Severe or worsening headaches

Headache is the most common symptom following a concussion and can have a significant impact on your ability to carry out your daily activities. However, severe headaches and headaches that are progressively getting worse over time can be a sign that there is something more serious going on, such as a bleed occurring inside the skull that is putting pressure on your brain. You should seek immediate medical evaluation if your headache is severe, progressively worsening, and constant. This is also why it is recommended that you do not take pain medication in the first 48 hours following a concussion, as you do not want to risk masking a headache that may be a sign of a more severe or life-threatening condition. 

Focal neurologic deficits

Other signs that a more severe condition may develop are neurological deficits such as numbness, tingling, muscle weakness, slurring speech, balance and coordination problems, etc. These symptoms are characteristic of neurological disorders that go beyond the functional injury of a “normal” concussion. Progressive changes in vision, such as worsening double or blurry vision, are also signs of a neurological deficit and should be assessed.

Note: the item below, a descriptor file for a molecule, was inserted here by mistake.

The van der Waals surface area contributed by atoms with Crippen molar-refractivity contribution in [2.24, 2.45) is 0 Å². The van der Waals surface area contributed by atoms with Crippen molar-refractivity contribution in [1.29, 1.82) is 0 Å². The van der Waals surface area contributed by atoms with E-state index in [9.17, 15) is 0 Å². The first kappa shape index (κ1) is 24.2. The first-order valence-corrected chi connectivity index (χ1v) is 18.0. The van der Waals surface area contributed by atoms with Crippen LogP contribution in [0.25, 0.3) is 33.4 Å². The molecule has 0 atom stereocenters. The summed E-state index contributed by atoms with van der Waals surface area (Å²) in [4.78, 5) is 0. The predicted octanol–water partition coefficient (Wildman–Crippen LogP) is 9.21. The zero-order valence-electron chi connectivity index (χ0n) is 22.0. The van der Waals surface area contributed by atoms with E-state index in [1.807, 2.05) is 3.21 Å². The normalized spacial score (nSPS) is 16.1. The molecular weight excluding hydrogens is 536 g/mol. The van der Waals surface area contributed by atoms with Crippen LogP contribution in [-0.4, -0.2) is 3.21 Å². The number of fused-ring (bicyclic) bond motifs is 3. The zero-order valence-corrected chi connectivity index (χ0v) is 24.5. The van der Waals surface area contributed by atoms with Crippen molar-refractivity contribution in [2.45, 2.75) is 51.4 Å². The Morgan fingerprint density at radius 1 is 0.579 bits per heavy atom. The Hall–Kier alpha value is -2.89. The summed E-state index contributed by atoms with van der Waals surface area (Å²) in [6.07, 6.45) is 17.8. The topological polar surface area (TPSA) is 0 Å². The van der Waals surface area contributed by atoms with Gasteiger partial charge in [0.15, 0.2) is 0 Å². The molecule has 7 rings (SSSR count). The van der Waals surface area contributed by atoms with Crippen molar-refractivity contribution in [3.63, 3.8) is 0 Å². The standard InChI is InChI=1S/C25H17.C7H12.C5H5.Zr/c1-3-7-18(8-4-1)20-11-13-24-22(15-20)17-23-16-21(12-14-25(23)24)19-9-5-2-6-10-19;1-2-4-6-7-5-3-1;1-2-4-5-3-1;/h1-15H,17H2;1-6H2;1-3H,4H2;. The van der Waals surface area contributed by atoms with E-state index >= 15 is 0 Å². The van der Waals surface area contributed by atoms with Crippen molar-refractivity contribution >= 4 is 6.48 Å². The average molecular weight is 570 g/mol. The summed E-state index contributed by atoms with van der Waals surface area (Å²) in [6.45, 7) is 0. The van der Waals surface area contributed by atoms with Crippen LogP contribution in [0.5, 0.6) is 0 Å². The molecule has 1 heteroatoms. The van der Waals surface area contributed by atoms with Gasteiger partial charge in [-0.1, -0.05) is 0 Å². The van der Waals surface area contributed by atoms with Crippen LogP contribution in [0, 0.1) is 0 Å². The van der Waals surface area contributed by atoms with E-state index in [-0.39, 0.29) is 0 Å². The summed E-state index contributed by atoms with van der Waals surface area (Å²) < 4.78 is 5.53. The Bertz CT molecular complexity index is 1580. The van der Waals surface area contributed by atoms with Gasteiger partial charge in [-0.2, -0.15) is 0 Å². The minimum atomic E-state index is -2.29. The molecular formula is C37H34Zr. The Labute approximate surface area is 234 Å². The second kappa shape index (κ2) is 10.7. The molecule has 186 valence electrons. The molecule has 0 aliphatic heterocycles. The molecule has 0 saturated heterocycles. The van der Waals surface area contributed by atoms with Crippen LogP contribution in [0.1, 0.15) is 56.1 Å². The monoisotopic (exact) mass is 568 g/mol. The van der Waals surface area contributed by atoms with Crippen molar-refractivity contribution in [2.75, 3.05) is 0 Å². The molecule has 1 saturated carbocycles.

Any person who presents with a seizure after a head injury needs to seek medical attention. It occurs in 2-17% of all head injuries and is more common in children (11). Signs of a seizure include uncontrollable shaking of the head, body, or limbs, altered levels of consciousness, decreased mental function, vacant staring, or becoming unresponsive. This was recently seen in a head injury that NFL quarterback Tua Tagovailoa sustained while on the field. 

Extreme drowsiness or inability to wake up

Extreme drowsiness, the inability to wake up, or any other minimally conscious state is a red flag sign that there are alterations in the brain’s ability to maintain consciousness. Increased sleep requirement is a common symptom of head injuries. Still, you should not have difficulty staying awake or being awoken or roused when you are sleeping.

Repeated vomiting

Vomiting is another symptom that is common after a concussion but should not be continuous. It is more common in children than in adults to have vomiting after a traumatic brain injury (TBI), but you should not be vomiting multiple times in the same hour or day. If there is repetitive vomiting, it is another sign that there may be a more moderate or severe TBI present, and you should seek medical attention.